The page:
In 1921, the California newspaper, Sacramento Bee, wrote of the consternation that followed the marriage of a Hindu, Harry Sahato, with a white girl, Grace Ida Bahrs, in Martinez in Contra Costa county in the San Francisco Bay region. As the county clerk declared, Hindus were, as per recent legal rulings, Caucasians and there was nothing to prevent the marriage. According to the California law relating to marriage and ‘miscegenation’, interracial marriages in the state were only banned between ‘negroes, mulattos, and Mongolians’ (terms now not in use and justifiably discredited).

The portmanteau word, ‘miscegenation’, drew from the Latin terms, ‘miscere’ (mix) and ‘genus’ (race or kind).

Some months later, in 1923 in Yuba City, northern California, the local justice of the peace solemnized the marriage, between 17-year-old Julia Fernandez, described as a “pretty looking Spaniard”, and the considerably older ‘Hindu’, Gamon Khan. This marriage over the next few years, however, would produce considerable drama.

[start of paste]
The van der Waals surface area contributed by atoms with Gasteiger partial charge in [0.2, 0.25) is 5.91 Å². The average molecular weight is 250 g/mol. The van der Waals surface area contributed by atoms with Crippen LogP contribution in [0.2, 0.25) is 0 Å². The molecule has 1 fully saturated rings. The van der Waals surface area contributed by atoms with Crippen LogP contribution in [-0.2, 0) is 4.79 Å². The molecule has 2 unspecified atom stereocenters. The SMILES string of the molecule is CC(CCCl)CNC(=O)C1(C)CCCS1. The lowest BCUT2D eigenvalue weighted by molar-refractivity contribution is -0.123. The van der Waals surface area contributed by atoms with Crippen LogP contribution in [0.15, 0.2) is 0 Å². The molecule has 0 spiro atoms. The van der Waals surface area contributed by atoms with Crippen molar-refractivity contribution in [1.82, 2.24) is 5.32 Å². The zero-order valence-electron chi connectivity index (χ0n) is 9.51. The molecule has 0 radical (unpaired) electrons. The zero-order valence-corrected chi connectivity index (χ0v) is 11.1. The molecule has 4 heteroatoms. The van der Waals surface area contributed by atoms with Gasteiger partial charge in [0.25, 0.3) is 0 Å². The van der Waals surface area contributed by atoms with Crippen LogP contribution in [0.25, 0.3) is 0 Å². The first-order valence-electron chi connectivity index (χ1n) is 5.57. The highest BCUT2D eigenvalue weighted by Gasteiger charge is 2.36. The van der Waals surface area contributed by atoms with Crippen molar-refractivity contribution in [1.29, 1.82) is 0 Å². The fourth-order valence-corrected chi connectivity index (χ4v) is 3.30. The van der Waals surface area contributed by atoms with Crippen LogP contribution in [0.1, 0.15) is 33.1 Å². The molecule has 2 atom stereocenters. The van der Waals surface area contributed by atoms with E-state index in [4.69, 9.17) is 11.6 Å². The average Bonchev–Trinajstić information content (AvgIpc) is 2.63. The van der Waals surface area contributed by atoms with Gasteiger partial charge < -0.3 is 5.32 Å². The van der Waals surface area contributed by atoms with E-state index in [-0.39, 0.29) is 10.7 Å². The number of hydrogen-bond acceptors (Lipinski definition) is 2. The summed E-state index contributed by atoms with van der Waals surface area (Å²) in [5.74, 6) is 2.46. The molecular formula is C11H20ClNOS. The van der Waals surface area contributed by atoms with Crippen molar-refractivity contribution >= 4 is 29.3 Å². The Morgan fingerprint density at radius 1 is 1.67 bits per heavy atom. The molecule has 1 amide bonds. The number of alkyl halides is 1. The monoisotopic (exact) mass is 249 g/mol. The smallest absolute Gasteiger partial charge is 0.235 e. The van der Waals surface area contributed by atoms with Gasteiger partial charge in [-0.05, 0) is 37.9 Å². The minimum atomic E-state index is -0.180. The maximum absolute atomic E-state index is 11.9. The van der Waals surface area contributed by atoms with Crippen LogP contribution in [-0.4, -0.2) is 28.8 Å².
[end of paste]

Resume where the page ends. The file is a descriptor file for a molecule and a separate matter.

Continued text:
In 1929, Julia left her husband, abandoning her marriage of six years. Her husband accused her of having an affair with a San Francisco-based stockbroker. In turn, Julia Fernandez sought various ways to have her marriage annulled. In 1929, she accused him of bigamy; that Gamon Khan had already been married in India and had hidden this from her; and then again in 1932, appealing to the court that the marriage was illegal because Gamon Khan was not Caucasian.

The Sacramento Bee (Sacramento, California). 4 Dec 1919 | newspapers.com